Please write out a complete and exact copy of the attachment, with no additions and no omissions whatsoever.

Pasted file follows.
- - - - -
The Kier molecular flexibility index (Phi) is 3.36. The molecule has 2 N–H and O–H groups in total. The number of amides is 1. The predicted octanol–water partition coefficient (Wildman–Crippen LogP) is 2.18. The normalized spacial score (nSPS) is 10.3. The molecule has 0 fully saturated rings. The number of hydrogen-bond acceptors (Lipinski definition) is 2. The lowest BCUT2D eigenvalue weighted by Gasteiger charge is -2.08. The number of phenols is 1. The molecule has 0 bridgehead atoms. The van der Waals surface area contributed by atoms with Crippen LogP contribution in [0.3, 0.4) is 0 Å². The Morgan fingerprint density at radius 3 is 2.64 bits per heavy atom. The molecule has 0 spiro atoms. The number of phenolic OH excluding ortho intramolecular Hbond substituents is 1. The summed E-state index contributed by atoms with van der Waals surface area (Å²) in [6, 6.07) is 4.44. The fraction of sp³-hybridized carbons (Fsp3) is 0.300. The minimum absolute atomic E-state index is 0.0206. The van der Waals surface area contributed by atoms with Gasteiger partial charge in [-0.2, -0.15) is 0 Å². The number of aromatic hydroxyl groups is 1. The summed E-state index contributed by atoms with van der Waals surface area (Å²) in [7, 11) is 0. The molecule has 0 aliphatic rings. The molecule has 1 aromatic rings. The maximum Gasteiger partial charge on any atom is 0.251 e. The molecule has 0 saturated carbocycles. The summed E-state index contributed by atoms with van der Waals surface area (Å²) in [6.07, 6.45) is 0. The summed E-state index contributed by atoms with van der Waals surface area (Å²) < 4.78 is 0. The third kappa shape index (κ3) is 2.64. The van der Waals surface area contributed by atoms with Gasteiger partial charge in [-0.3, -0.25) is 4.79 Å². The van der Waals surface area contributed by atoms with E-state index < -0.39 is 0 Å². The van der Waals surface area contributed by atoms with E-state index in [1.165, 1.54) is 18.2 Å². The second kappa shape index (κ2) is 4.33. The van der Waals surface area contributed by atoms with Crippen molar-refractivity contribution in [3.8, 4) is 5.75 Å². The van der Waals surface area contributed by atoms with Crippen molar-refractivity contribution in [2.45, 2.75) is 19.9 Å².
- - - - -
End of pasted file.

The Kier molecular flexibility index (Phi) is 3.36. The molecule has 2 N–H and O–H groups in total. The number of amides is 1. The predicted octanol–water partition coefficient (Wildman–Crippen LogP) is 2.18. The normalized spacial score (nSPS) is 10.3. The molecule has 0 fully saturated rings. The number of hydrogen-bond acceptors (Lipinski definition) is 2. The lowest BCUT2D eigenvalue weighted by Gasteiger charge is -2.08. The number of phenols is 1. The molecule has 0 bridgehead atoms. The van der Waals surface area contributed by atoms with Crippen LogP contribution in [0.3, 0.4) is 0 Å². The Morgan fingerprint density at radius 3 is 2.64 bits per heavy atom. The molecule has 0 spiro atoms. The number of phenolic OH excluding ortho intramolecular Hbond substituents is 1. The summed E-state index contributed by atoms with van der Waals surface area (Å²) in [6, 6.07) is 4.44. The fraction of sp³-hybridized carbons (Fsp3) is 0.300. The minimum absolute atomic E-state index is 0.0206. The van der Waals surface area contributed by atoms with Gasteiger partial charge in [-0.2, -0.15) is 0 Å². The number of aromatic hydroxyl groups is 1. The summed E-state index contributed by atoms with van der Waals surface area (Å²) in [7, 11) is 0. The molecule has 0 aliphatic rings. The molecule has 1 aromatic rings. The maximum Gasteiger partial charge on any atom is 0.251 e. The molecule has 0 saturated carbocycles. The summed E-state index contributed by atoms with van der Waals surface area (Å²) in [6.07, 6.45) is 0. The summed E-state index contributed by atoms with van der Waals surface area (Å²) < 4.78 is 0. The third kappa shape index (κ3) is 2.64. The van der Waals surface area contributed by atoms with Gasteiger partial charge in [-0.3, -0.25) is 4.79 Å². The van der Waals surface area contributed by atoms with E-state index < -0.39 is 0 Å². The van der Waals surface area contributed by atoms with E-state index in [1.165, 1.54) is 18.2 Å². The second kappa shape index (κ2) is 4.33. The van der Waals surface area contributed by atoms with Crippen molar-refractivity contribution in [3.8, 4) is 5.75 Å². The van der Waals surface area contributed by atoms with Crippen molar-refractivity contribution in [2.45, 2.75) is 19.9 Å².